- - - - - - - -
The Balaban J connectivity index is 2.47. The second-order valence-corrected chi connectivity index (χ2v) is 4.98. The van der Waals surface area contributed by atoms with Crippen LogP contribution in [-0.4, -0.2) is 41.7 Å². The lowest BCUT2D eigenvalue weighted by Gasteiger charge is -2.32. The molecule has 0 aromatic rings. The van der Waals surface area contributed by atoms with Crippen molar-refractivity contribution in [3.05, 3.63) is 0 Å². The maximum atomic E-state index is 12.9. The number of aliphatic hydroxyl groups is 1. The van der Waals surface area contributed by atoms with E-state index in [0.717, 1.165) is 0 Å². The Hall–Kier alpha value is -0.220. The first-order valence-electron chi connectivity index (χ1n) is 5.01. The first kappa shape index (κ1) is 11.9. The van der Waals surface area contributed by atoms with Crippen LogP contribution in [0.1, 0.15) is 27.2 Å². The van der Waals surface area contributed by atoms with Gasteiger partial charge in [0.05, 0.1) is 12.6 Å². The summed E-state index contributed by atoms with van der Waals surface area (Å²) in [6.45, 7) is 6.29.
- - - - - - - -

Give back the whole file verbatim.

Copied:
The Balaban J connectivity index is 2.47. The second-order valence-corrected chi connectivity index (χ2v) is 4.98. The van der Waals surface area contributed by atoms with Crippen LogP contribution in [-0.4, -0.2) is 41.7 Å². The lowest BCUT2D eigenvalue weighted by Gasteiger charge is -2.32. The molecule has 0 aromatic rings. The van der Waals surface area contributed by atoms with Crippen molar-refractivity contribution in [3.05, 3.63) is 0 Å². The maximum atomic E-state index is 12.9. The number of aliphatic hydroxyl groups is 1. The van der Waals surface area contributed by atoms with E-state index in [0.717, 1.165) is 0 Å². The Hall–Kier alpha value is -0.220. The first-order valence-electron chi connectivity index (χ1n) is 5.01. The first kappa shape index (κ1) is 11.9. The van der Waals surface area contributed by atoms with Crippen LogP contribution in [0.1, 0.15) is 27.2 Å². The van der Waals surface area contributed by atoms with Gasteiger partial charge in [0.05, 0.1) is 12.6 Å². The summed E-state index contributed by atoms with van der Waals surface area (Å²) in [6.45, 7) is 6.29.